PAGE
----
Writing Japanese — H-hentaigana?

Ok. No, it is not what you are probably thinking. Hentaigana has nothing to do with perverted stuff so stereotypical in popular culture. This hentai we are talking about here pertains to this thing called 変体, or variant forms, and that hentaigana, or 変体仮名, basically means the historical variants of the currently used hiragana script.

If you browse through rather historical writings, calligraphies, or perhaps traditional Japanese art forms, you might come across some characters which do not seem to resemble any kind of character you may have learned in Japanese classes. You see, the hiragana we use today typically follow a one-to-one correspondence between character and consonant-vowel sequence. But this was historically not the case.

Before the Meiji Restoration, there were several interchangeable hiragana that could be used to represent a single consonant-vowel sequence. As the 1900 script reform occurred, only one of these characters per sequence was deemed hiragana, and the rest, hentaigana.

It is widely known that hiragana derives from this thing called man’yōgana, where kanji characters were written in cursive, smoothing out some strokes normally seen in kanji. You may have also seen some charts showing which kanji characters the hiragana script we use today derive from. While rather informative, it misses out on the larger family of hentaigana‘s evolution and history, where more kanji-derived or man’yōgana-derived forms were used. For instance, the hiragana あ (a) is derived from the kanji 安, but its hentaigana counterparts could also derive from characters like 阿, 愛, and 悪, all with their own connotations and contextual meanings.

It is proposed that the use of hentaigana in historical texts, calligraphy, and art forms allowed the use of certain characters to bring out a certain meaning or connotation in a text, which perpetuated the privilege some people had when Japanese was still written in man’yōgana, and such education was limited. With the 1900 reforms, however, learning how to write Japanese was made more accessible, as a one-to-one correspondence between character and consonant-vowel sequence was implemented, compared to the many-to-one correspondence used in antiquity.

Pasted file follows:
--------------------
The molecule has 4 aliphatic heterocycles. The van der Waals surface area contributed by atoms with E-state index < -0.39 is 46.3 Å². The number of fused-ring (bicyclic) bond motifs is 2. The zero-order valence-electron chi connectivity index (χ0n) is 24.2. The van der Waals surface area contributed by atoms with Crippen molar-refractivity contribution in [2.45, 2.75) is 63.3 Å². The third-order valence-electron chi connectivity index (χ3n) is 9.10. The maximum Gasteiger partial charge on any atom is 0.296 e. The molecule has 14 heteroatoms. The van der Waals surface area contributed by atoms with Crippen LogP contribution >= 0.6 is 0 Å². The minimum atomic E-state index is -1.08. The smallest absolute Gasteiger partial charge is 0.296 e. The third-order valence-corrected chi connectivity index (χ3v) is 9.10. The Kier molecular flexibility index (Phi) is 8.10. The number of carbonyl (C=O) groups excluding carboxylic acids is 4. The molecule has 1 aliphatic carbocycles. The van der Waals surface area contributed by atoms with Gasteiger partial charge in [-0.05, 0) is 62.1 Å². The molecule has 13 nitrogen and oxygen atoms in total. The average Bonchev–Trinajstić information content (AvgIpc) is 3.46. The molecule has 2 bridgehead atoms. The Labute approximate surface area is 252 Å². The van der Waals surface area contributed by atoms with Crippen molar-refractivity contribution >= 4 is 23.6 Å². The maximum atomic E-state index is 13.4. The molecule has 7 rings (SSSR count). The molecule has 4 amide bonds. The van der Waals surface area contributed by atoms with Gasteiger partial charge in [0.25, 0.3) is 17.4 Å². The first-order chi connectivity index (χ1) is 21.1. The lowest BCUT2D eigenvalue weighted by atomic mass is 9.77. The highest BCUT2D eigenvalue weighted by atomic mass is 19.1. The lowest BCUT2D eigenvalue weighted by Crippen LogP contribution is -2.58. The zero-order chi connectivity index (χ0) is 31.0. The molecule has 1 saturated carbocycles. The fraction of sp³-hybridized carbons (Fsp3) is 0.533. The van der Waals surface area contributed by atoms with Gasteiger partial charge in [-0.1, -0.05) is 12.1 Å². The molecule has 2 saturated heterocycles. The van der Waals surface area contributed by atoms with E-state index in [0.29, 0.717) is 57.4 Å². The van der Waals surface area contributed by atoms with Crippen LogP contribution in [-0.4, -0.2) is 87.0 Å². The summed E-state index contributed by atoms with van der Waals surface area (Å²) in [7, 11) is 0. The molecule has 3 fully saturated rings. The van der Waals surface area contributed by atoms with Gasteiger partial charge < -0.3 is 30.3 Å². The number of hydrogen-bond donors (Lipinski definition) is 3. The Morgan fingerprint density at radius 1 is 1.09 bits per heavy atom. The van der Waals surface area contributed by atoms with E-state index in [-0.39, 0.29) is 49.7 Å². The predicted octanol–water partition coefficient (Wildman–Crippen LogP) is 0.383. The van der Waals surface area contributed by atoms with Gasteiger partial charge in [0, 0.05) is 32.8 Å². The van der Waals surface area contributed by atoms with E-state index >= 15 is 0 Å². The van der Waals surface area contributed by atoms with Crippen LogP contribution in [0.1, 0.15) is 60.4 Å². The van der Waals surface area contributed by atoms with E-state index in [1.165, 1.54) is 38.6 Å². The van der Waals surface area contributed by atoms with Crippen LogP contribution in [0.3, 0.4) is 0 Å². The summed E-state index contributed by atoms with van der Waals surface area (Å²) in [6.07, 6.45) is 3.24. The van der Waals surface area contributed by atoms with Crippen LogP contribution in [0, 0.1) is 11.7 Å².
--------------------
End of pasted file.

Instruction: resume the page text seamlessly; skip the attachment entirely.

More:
While hentaigana do not seem to render properly in computers, there is a site which holds many of the commonly derived hentaigana from various historical texts, for everyone interested to admire. You can find them here:

http://www10.plala.or.jp/koin/koinhentaigana.html

What is interesting to note is that there were hentaigana created that represented some abbreviations of words like こと (method), とき (time), and とも (friend), although how these were derived are not shown. Nevertheless, it shows the more extended family of hiragana, in which the writing system extended the syllabary to the range of hundreds of characters.

Although many Japanese speakers and learners are unable to read hentaigana today, their pronunciation could still be deduced from context, or their use in certain traditional shop signs, or stylised writings. Hentaigana‘s use today appears to give off a more traditional atmosphere in a shop, brand, or anything in the creative sphere. While now defunct, it is amazing to see how a historical relic is still used (albeit rarely) today.

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